Facts of the Ohio Case

Allegedly, the defendant was stopped by a police officer and charged with DUI after a passerby yelled to the officer that the defendant was drunk. In response to the assertion, the officer stopped the defendant and noticed she had signs of intoxication, including slurred speech, bloodshot eyes, and an odor of alcohol. The passerby was never identified. The defendant argued that the stop was not justified, as the officer was only acting on an anonymous tip of uncertain reliability and, therefore, did not have reasonable suspicion that the defendant was committing a crime. The lower courts found in favor of the defendant, noting that the tip lacked any details regarding why the passerby believed the defendant was intoxicated.

Rulings Regarding DUI Arrests Arising Out of Anonymous Tips

In Navarette v. California, the United States Supreme Court ruled that a tip provided by an anonymous source in a 911 call was sufficiently reliable to justify a traffic stop, as it provided details regarding the make and model of the car and details regarding the fact that the car was being driven erratically. The Court further stated that because the call made through the 911 system it was reliable because the calls are recorded, and people may be prosecuted for making false reports.

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One of the tenets of DUI law throughout the country is that the police must have reasonable suspicion that a person operating a vehicle committed a crime or violated a traffic law prior to effectuating a traffic stop. Thus, if an officer lacks sufficient grounds to stop a motorist, any evidence obtained during the stop may be precluded at a subsequent DUI trial. What constitutes sufficient grounds to effectuate a stop varies from State to State, but generally, more than mere suspicion is required, as demonstrated in a recent Pennsylvania case. If you live in Illinois and were stopped without just cause and subsequently charged with a DUI crime, it is in your best interest to speak with a trusted Illinois DUI attorney regarding your potential defenses.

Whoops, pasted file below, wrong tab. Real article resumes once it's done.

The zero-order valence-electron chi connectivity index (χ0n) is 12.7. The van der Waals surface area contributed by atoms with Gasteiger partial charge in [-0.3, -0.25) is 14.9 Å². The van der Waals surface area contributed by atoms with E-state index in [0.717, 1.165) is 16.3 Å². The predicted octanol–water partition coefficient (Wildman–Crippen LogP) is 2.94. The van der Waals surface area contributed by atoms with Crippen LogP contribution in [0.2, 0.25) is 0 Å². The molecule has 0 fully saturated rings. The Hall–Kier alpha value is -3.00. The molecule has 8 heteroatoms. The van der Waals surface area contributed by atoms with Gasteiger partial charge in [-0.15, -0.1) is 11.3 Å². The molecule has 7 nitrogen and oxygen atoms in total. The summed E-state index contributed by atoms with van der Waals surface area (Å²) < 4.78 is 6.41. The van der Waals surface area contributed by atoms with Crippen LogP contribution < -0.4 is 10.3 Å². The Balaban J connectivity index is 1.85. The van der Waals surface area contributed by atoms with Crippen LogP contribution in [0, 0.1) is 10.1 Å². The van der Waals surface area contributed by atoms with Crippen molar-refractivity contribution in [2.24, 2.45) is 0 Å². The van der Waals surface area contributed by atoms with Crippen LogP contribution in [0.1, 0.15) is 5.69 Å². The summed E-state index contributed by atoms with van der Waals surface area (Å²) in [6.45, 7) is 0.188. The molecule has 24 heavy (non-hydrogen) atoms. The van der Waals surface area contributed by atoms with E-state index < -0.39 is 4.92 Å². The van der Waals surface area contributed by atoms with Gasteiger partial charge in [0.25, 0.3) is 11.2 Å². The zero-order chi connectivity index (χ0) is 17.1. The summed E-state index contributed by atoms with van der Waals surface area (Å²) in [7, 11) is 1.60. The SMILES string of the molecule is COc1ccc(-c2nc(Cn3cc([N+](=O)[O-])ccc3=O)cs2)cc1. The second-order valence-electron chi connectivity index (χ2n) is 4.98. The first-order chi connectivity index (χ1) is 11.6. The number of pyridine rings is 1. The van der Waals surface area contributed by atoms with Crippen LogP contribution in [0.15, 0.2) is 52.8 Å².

Details of the Pennsylvania Case

Allegedly, an officer stopped the defendant due to a “hunch” that she was doing something illegal. Specifically, the officer, who was dispatched on another call, stopped the defendant because he believed she was trying to evade him because she turned several times. The officer admitted, however, that the defendant did not exhibit any signs of intoxication while driving, did not violate any traffic laws, and there were no defects on her car that would cause suspicion. Following the stop, the defendant was charged with and convicted of DUI. After her conviction, she appealed, arguing that the officer lacked reasonable suspicion to stop her. The appellate court overturned her conviction and remanded the case to the lower court, ordering suppression of the evidence obtained during the stop.

Reasonable Suspicion Under Illinois Law

Under Illinois law, stopping a vehicle is considered a search and seizure. For a stop to be lawful, an Illinois police officer must possess a rational belief that the person stopped has committed or intends to commit a crime. The suspicion must be both articulable and reasonable. In other words, a totality of the facts present at the time of the stop must be sufficient to inspire the belief in a person of ordinary caution that the stop was appropriate, which requires more than a hunch or vague suspicion that criminal activity has occurred or is about to occur. While Illinois does not have a bright-line rule for whether a stop is reasonable, and each case is evaluated on its particular facts, it is likely that in Illinois a stop based on a hunch, with no evidence of illegal activity or a violation of a traffic law, would be deemed improper.

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The COVID-19 pandemic continues to affect many aspects of life throughout the state and country, including driver’s rights. Many people have questions regarding how to renew their license or registration, upcoming hearings, and the removal of ignition interlock devices, and are faced with multiple conflicting sources of information. Fortunately, however, the Illinois Secretary of State recently addressed questions pertaining to driving rights that many people throughout the state have asked. If you were recently charged with or convicted of a DUI, it is advisable to consult a trusted Illinois DUI defense attorney to discuss how the COVID-19 pandemic may affect your rights.